Given some model of computation such as comparison trees the oracle tells us the
outcome of each comparison.

It does this by choosing as the outcome of next test , the result causes the most
work to be required to determine the final answer .By keeping track of work that
is done , a worst case lower bound for the problem can be derived

e.g: Merging

Given the sets A[1:m] and B[1:n] , where the items in A & B are sorted , our problem is
to investigate lower bounds for algorithms that merges these two sets to give a single
sorted array.
Let all the m+n elements are distinct and that A[1] < A[2] … < A[m] and B[1] < B[2]
… < B[n]

Elementary combinatories tells as that there are m (m + n


)
ways that the A’s and B’s can
merge together while preserving the ordering with in A & B.

E.g 1: if m=3, n=2 ; A[1]=x, A[2] =y,A[3] =z; B[1] =u, B[2] =v.
n
m
Then there are ( 3 + 2
3 )
= 10 ways in which A & B can merge: Means n! / [ m!(n-m)!]
(u,v,x,y,z) , (u,x,v,y,z) ,(u,x,y,v,z),…. (x,y,z,u,v)

Thus if we use comparison trees on our model for merging algorithm , then there
will be (m
m
+ n
)
external nodes, and therefore at least log ( mm+ n)
comparisons are required by any comparison based algorithm.
Design And Analysis of Algorithm – Study material (B.Sheik Md Abdullah ,MIIT)

E.g 2. Largest & Second largest

Any comparison –based algorithm that computes the largest and second largest of a set of
n unsorted elements require n-2 + log n computations.

Problem given in your book- page no 468.(A tennis tournament – no need to write
theorem proof)

3. Lower Bound Through Reduction

A technique that can be used to derive lower bound of a given problem by


reducing the problem to another problem for which a lower bound is already
known.

Let P1 ,P2 are any two problems.P1 reduces to P2 in time T(n) if an instance P1
can be converted in to an instance of P2 & a solution for P1 can be obtained from
a solution for P2 in time <= T(n)

E.g 1
Let P1 be the problem of selection and P2 be the problem of sorting.Let the input have n
numbers .If the numbers are sorted , say in an array A[] , the ith smallest element of the
input can be obtained as A[i].Thus P1 reduces to P2 in O(1) time.

E.g 2 Finding the Convex Hull

Given n points in a plane the convex hull ,Problem is to identify the vertices of the Hull
in some Order (Clock wise or anti clock wise order) . We can show that any algorithm for
this problem takes Ω(n log n) time. If we call the convex hull Problem P2 and the
problem of sorting P1 , then this lower bound is obtained by showing that P1 reduces to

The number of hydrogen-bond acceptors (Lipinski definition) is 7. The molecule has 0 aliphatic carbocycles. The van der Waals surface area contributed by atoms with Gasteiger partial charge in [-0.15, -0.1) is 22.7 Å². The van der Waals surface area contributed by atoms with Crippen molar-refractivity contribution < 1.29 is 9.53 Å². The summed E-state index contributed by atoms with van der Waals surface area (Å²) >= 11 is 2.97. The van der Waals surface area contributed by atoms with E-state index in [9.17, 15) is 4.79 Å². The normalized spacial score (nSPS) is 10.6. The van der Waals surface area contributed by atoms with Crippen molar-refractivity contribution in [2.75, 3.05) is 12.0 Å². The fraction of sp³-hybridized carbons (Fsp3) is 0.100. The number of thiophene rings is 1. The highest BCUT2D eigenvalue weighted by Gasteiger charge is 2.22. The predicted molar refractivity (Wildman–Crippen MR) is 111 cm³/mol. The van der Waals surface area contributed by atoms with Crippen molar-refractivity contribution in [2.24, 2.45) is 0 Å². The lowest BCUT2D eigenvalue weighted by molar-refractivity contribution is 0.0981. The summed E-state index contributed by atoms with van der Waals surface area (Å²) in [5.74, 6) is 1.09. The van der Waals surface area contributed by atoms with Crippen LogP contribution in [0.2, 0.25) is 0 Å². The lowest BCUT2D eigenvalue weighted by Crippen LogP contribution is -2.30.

P2 in O(n) time. Since sorting of n Points needs Ω(n log n),the result readily follows.

E.g
Consider the problem of sorting number 2,3,1 & 4. The four points created are (2,4)
,(8,9), (1,1), (4,16).The convex hull of these points is shown in the following fig. All the
four Points are on the hull. A counter clock wise ordering of hull is (3,9), (4,16), (1,1),
(2,4) from which the sorted order of the points can be retrieved.

Therefore convex hull of n given points in the plane needs Ω(n log n) time.
Design And Analysis of Algorithm – Study material (B.Sheik Md Abdullah ,MIIT)

Chapter-11

NP-HARD AND NP-COMPLETE PROBLEMS

Def: Polynomial complexity:


An algorithm A is of polynomial complexity if there exists a polynomial p( )
such that the computing time of A is O(p(n)) for every input of size n.
Eg:

* Algorithm having complexity like O(2nn2) or O(2n/2) are nonpolynomial


* Algorithm having complexity like O(n), O(log n), (nlogn),O(m,n) are
polynomial.

Def: Non Deterministic algorithms:


The algorithms, which contain operations whose outcomes are not uniquely
defined but are limited to, specified sets of possibilities are called
NonDeterministic algorithms.

Def: Decision problem


Any problem for which the answer is either zero or one is called a decision
problems.

Def: P & NP
P is the set of all decision problems solvable by deterministic algorithms in
polynomial time. NP is a set of all decision problems solvable by
nondeterministic algorithms in polynomial time. (e.g Nondeterministic sorting
book page 498)
Design And Analysis of Algorithm – Study material (B.Sheik Md Abdullah ,MIIT)

Example for Nondeterministic Knapsack algorithm

Algorithm DKP(p,w,n,m,r,x)
{
w:=0;p:=0;
for i=1 to n do
{
x[i]=Choice(0,1)
w:= w+x[i]*w[i];
p:=p+x[i]*p[i];
}
* if((w>m) or (p<r)) then Failure();
else
Success();
}

new functions:
1. Choice(S) arbitrarily chooses one of the elements of set S.
2. Failure() signals an unsuccessful completion.
3. Success() signals a successful completion.
• Functions 2,3 cannot be used to effect a “return” statement.
• A nondeterministic algorithm terminates unsuccessfully iff there exists no
set of choices leading to a success signal.
• Computing time for Choice, Success, Failure are taken to be O(1).